'We're injecting hope'
Posted December 8, 2020 11:01 a.m. EST
CNN — Cardiff, Wales (CNN) -- Dr. Venkat Chandra has spent the past nine months on the front lines of the coronavirus pandemic, and his parents have been missing him. The crisis has made it impossible for him to travel from the United Kingdom to India, where they live, and he hasn't seen them in more than a year.
On Tuesday morning, he got one step closer to being able to visit them after he was vaccinated against Covid-19.
The 46-year-old accidents and emergency doctor at the University Hospital of Wales in Cardiff, was one of the first people in the world to receive the Pfizer/BioNTech vaccine outside of clinical trials.
Chandra and 224 others got the jab inside a Cardiff gymnasium that has been transformed into a makeshift vaccination center on the first day of the mass immunization program across the UK.
"It's still a long way to go, but hopefully everybody comes and gets the vaccine, to get the country moving," he said. It's been tough for him not to be able to visit his parents in Chennai. "In India, the situation has been even worse, so it's been difficult for them."
The rollout of vaccines to Britons, less than a week after the country became the first to approve the Pfizer/BioNTech vaccine for use, is the culmination of months of research, logistics planning and clinical tests. The pharmacists, nurses, health care workers and volunteers working in the vaccination center have been preparing for this moment for weeks.
But for Chandra, the actual vaccine felt like just a little scratch on the arm. "It was quick and not that painful," he said, adding that he will be encouraging his own patients to get the vaccine as soon as possible. Those who got a first dose today will need to return for a second in around three weeks' time.
The nurses administering the jabs in the converted gymnasium were drafted in from hospitals and other health care facilities in and around Cardiff. Among themselves, they nicknamed Tuesday "V-Day."
Sharon Chapman, a 60-year-old breast cancer specialist nurse, volunteered to be part of the program. She got a week-long training that included everything from how to administer the new vaccine to reassuring patients about the safety of the vaccine.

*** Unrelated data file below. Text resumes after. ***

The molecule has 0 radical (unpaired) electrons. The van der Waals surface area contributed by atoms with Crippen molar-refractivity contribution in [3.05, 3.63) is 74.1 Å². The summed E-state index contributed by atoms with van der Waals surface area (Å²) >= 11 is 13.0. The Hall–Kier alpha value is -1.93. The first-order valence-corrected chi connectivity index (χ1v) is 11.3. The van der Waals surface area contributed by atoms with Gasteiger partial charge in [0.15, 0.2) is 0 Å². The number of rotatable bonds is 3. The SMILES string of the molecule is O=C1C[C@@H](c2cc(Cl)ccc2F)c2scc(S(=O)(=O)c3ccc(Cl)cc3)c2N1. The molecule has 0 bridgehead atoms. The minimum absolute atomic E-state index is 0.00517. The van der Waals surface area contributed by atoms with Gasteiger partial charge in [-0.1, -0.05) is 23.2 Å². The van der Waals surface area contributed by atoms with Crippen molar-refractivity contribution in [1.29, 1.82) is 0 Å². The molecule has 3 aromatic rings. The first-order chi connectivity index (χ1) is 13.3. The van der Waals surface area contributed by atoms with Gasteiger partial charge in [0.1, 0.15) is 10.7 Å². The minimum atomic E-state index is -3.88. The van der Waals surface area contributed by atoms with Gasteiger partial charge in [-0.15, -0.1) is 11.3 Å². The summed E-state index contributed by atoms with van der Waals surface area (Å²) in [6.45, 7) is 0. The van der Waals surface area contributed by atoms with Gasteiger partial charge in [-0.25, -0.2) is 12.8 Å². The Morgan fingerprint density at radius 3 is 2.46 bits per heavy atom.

"I like to think we're injecting hope into people," she said. "After the terrible year we've had, we are looking forward into the future now with this vaccine."
The hope is that if enough people take up the vaccine, herd immunity will be achieved and life will return to normal. But for now, the usual strict coronavirus safety protocols must be observed.
Taped markings on the gym floor indicate the safe distance between individual chairs in the waiting area, slotted in between the usual boundaries of the basketball court. Two basketball hoops hang on the wall, just above the five booths where the vaccines are being administered. Dozens of medical aprons hang where the players' bench would normally be.
The vaccines are stored under strictly controlled conditions in a fridge in a separate room. Two pharmacists, working in tandem, are tasked with unpacking each vial, diluting the vaccine in a sodium chloride and splitting it into five doses that are put into individual syringes. It's a new process for them. Normally, vaccines arrive already diluted and ready in the syringes.
But because the vaccine is so new, there isn't the capacity yet to manufacture and fill the individual syringes. So it's up to Rhys Oats, a 34-year-old senior pharmacist, and his colleagues to do this on site. They've been preparing for weeks, doing simulation runs with vials filled with frozen water, testing the distribution and storage system.
"We had the first delivery of these vaccines in Wales here yesterday ... it was a momentous thing," he said.
The demand for the vaccine is high and only a tiny fraction of those who want to get it can — which is why the Welsh government has asked CNN to keep its exact location confidential. The first wave includes only frontline health and social care workers and people aged 80 and over.
Michael Fox, a doctor at a pediatric emergency unit in Cardiff said he felt very grateful to be able to get the vaccine. "It is a bit surreal," he said.
"The things I was thinking about on my journey in were how grateful I am for all the work that has been done in the scientific community, all the volunteers who have put themselves forward for the vaccine trials, and that hopefully, this will be the turn in the tide against Covid-19."
The 32-year-old doctor has another, more personal reason, to be grateful for the vaccine. He and his wife are expecting their first child in March.
"There's a slightly increased risk for ladies who are pregnant if they get Covid, so I am just hoping that once enough people are vaccinated and if Covid-19 is under control, then I'll be able to be in for the delivery with a slightly more normal experience for my wife," he said.